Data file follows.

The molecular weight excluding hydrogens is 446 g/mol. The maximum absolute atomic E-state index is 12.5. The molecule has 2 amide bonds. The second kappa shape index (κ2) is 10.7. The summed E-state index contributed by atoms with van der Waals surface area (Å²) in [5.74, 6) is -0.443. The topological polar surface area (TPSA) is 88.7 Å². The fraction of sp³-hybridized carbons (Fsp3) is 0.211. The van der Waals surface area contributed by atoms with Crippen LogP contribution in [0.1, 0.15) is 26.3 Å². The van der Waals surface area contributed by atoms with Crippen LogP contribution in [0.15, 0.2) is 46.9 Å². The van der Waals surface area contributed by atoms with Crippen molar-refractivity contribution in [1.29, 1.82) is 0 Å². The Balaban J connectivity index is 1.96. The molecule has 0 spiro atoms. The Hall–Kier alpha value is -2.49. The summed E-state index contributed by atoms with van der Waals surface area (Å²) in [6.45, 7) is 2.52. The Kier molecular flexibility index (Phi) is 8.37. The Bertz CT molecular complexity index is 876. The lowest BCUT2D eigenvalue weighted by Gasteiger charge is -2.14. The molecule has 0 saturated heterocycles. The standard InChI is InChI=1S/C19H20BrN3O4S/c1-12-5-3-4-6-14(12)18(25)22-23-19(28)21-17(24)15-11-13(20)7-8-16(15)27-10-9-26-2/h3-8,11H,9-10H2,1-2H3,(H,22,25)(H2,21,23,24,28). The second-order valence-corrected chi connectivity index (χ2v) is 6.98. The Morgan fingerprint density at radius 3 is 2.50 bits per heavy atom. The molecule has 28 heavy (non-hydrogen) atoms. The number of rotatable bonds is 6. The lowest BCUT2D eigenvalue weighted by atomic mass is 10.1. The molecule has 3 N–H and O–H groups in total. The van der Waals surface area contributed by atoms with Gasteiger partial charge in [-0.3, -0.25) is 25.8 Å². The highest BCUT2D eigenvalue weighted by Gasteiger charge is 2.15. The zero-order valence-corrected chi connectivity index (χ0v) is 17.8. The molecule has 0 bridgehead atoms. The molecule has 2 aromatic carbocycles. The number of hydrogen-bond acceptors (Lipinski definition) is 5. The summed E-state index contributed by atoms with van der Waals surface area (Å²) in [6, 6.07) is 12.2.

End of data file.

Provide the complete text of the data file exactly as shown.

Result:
The molecular weight excluding hydrogens is 446 g/mol. The maximum absolute atomic E-state index is 12.5. The molecule has 2 amide bonds. The second kappa shape index (κ2) is 10.7. The summed E-state index contributed by atoms with van der Waals surface area (Å²) in [5.74, 6) is -0.443. The topological polar surface area (TPSA) is 88.7 Å². The fraction of sp³-hybridized carbons (Fsp3) is 0.211. The van der Waals surface area contributed by atoms with Crippen LogP contribution in [0.1, 0.15) is 26.3 Å². The van der Waals surface area contributed by atoms with Crippen LogP contribution in [0.15, 0.2) is 46.9 Å². The van der Waals surface area contributed by atoms with Crippen molar-refractivity contribution in [1.29, 1.82) is 0 Å². The Balaban J connectivity index is 1.96. The molecule has 0 spiro atoms. The Hall–Kier alpha value is -2.49. The summed E-state index contributed by atoms with van der Waals surface area (Å²) in [6.45, 7) is 2.52. The Kier molecular flexibility index (Phi) is 8.37. The Bertz CT molecular complexity index is 876. The lowest BCUT2D eigenvalue weighted by Gasteiger charge is -2.14. The molecule has 0 saturated heterocycles. The standard InChI is InChI=1S/C19H20BrN3O4S/c1-12-5-3-4-6-14(12)18(25)22-23-19(28)21-17(24)15-11-13(20)7-8-16(15)27-10-9-26-2/h3-8,11H,9-10H2,1-2H3,(H,22,25)(H2,21,23,24,28). The second-order valence-corrected chi connectivity index (χ2v) is 6.98. The Morgan fingerprint density at radius 3 is 2.50 bits per heavy atom. The molecule has 28 heavy (non-hydrogen) atoms. The number of rotatable bonds is 6. The lowest BCUT2D eigenvalue weighted by atomic mass is 10.1. The molecule has 3 N–H and O–H groups in total. The van der Waals surface area contributed by atoms with Gasteiger partial charge in [-0.3, -0.25) is 25.8 Å². The highest BCUT2D eigenvalue weighted by Gasteiger charge is 2.15. The zero-order valence-corrected chi connectivity index (χ0v) is 17.8. The molecule has 0 bridgehead atoms. The molecule has 2 aromatic carbocycles. The number of hydrogen-bond acceptors (Lipinski definition) is 5. The summed E-state index contributed by atoms with van der Waals surface area (Å²) in [6, 6.07) is 12.2.